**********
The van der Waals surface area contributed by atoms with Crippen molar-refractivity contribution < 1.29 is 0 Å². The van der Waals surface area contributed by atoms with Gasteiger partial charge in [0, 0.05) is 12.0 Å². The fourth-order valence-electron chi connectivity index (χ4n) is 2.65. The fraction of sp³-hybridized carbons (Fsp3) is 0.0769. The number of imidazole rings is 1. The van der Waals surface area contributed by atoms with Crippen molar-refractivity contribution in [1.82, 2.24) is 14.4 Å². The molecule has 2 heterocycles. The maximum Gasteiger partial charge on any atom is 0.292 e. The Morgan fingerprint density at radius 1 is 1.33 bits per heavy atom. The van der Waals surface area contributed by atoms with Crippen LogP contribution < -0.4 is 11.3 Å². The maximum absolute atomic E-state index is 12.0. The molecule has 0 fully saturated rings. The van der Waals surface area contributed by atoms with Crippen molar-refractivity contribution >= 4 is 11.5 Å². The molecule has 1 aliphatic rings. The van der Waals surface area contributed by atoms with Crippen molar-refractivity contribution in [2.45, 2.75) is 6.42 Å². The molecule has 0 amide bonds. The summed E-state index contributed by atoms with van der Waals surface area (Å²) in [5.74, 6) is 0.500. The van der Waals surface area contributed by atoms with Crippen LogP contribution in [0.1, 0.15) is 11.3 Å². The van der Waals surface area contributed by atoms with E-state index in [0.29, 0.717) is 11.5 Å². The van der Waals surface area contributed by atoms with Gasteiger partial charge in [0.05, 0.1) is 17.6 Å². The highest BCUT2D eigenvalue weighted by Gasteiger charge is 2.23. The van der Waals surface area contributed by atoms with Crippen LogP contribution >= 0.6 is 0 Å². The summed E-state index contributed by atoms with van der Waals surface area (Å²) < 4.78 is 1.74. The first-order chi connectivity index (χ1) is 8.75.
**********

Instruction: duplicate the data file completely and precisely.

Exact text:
The van der Waals surface area contributed by atoms with Crippen molar-refractivity contribution < 1.29 is 0 Å². The van der Waals surface area contributed by atoms with Gasteiger partial charge in [0, 0.05) is 12.0 Å². The fourth-order valence-electron chi connectivity index (χ4n) is 2.65. The fraction of sp³-hybridized carbons (Fsp3) is 0.0769. The number of imidazole rings is 1. The van der Waals surface area contributed by atoms with Crippen molar-refractivity contribution in [1.82, 2.24) is 14.4 Å². The molecule has 2 heterocycles. The maximum Gasteiger partial charge on any atom is 0.292 e. The Morgan fingerprint density at radius 1 is 1.33 bits per heavy atom. The van der Waals surface area contributed by atoms with Crippen LogP contribution < -0.4 is 11.3 Å². The maximum absolute atomic E-state index is 12.0. The molecule has 0 fully saturated rings. The van der Waals surface area contributed by atoms with Crippen molar-refractivity contribution >= 4 is 11.5 Å². The molecule has 1 aliphatic rings. The van der Waals surface area contributed by atoms with Crippen molar-refractivity contribution in [2.45, 2.75) is 6.42 Å². The molecule has 0 amide bonds. The summed E-state index contributed by atoms with van der Waals surface area (Å²) in [5.74, 6) is 0.500. The van der Waals surface area contributed by atoms with Crippen LogP contribution in [0.1, 0.15) is 11.3 Å². The van der Waals surface area contributed by atoms with E-state index in [0.29, 0.717) is 11.5 Å². The van der Waals surface area contributed by atoms with Gasteiger partial charge in [0.05, 0.1) is 17.6 Å². The highest BCUT2D eigenvalue weighted by Gasteiger charge is 2.23. The van der Waals surface area contributed by atoms with Crippen LogP contribution >= 0.6 is 0 Å². The summed E-state index contributed by atoms with van der Waals surface area (Å²) < 4.78 is 1.74. The first-order chi connectivity index (χ1) is 8.75.